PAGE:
With so little pricing information available, expecting people to shop around for quality care at the lowest cost — something that's not always possible in emergency situations — is also asking a lot of consumers. “I have always found a bit cruel the much-mouthed suggestion that patients should have 'more skin in the game' and 'shop around for cost-effective health care' in the health care market,” said Uwe E. Reinhardt, a health policy expert and professor at Princeton University, “when patients have so little information easily available on prices and quality to those things.”
These are just some of the horror stories that get reported and when you reportedly have an entire industry surviving on just reviewing medical bills, something is missing. Can you think of any industry other than health care that has another industry that is paid to check that customers are being billed correctly? Medical billing mistakes can be costly if they go undetected. According to medical experts, 40 percent to 80 percent of medical bills contain errors, and Kaiser Health News estimates that nearly $68 billion in health care spending is lost to fraud and billing mistakes every year.
These statements just reinforce the need for a single payer system simplified to replace the broken system that we presently have described these in these articles.
“With the exception of Medicare and Medicaid, experts say, the amount paid for services — or the price your insurers pay — is based on the market power of the insurance company on the one side and the hospitals and providers on the other, and the reimbursement agreements they ultimately reach. So large insurers that command a lot of market power may be able to negotiate lower rates than smaller companies with less influence. Or, insurers can place hospitals or providers on a preferred list, which may help bolster their business, in exchange for a lower reimbursement rate. On the other hand, well-regarded hospitals may command higher prices from insurers.”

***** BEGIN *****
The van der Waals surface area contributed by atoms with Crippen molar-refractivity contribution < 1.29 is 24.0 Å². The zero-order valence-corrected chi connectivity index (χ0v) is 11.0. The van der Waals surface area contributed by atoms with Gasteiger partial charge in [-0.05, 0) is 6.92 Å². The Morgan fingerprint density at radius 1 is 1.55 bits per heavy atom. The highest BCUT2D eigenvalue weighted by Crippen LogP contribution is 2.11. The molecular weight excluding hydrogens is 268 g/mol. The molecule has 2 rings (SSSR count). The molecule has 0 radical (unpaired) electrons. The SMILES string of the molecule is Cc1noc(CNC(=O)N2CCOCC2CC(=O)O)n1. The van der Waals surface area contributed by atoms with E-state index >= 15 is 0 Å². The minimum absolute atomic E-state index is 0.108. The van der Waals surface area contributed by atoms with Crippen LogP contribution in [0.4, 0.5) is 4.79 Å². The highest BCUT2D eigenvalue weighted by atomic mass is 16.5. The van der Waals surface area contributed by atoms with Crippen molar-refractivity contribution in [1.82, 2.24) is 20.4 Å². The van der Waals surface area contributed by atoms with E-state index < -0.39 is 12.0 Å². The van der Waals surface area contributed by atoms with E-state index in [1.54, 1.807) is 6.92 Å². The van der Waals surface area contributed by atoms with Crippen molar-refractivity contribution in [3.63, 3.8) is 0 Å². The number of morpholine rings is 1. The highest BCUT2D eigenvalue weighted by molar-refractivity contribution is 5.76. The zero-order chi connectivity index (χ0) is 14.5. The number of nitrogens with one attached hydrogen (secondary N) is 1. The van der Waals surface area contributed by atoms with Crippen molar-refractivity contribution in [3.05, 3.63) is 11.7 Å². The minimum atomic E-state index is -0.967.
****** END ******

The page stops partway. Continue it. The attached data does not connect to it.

Take a look at another excerpt from an article by Lynn Jeter sent to me that just adds to the need for a sea change in health care costs and method of payment.
“CNN reported on inappropriate charges by hospitals — a single toothbrush billed at $1,000; a single Tylenol caplet billed for $140 — coincided with Hospital Corporation of America paying out a record $1.75 billion dividend to their investors for 2009 results.”
“New York Times’ Jane Brody weighed in: ‘Errors are commonplace in hospital bills. A doctor may request a procedure or medication that is subsequently canceled or that the patient refuses, but it still goes on the bill. An entry error may result in a misplaced decimal point or an extra zero or two in the number of treatments, multiplying the cost 10 or 100 times.’
‘“Egregious charges like those described in the CNN report are much less of an anomaly than most payers think,’” said Mike Dendy, CEO of Advanced Medical Pricing Solutions, a privately held company based in Atlanta., that identifies and resolves systemic errors in medical billing. ‘The scope of the inaccurate billing issue is well documented,’ said Dendy, who established the medical billing auditing firm in 1995 and also serves as senior healthcare consultant for M&A Equity Advisors, a Miami-based mergers and acquisitions firm. ‘Whatever the causes for inappropriate and inaccurate hospital billing, the problem is universal and large in scale.’”
This is a relatively long column, but all we hear is how health care cost and accessibility divide our country. I wonder what would happen if our politicians directed their efforts to reducing the cost and improving the quality. Vote them all out and keep voting them out until the people are represented and not the special interest. Public financing of elections is a good start.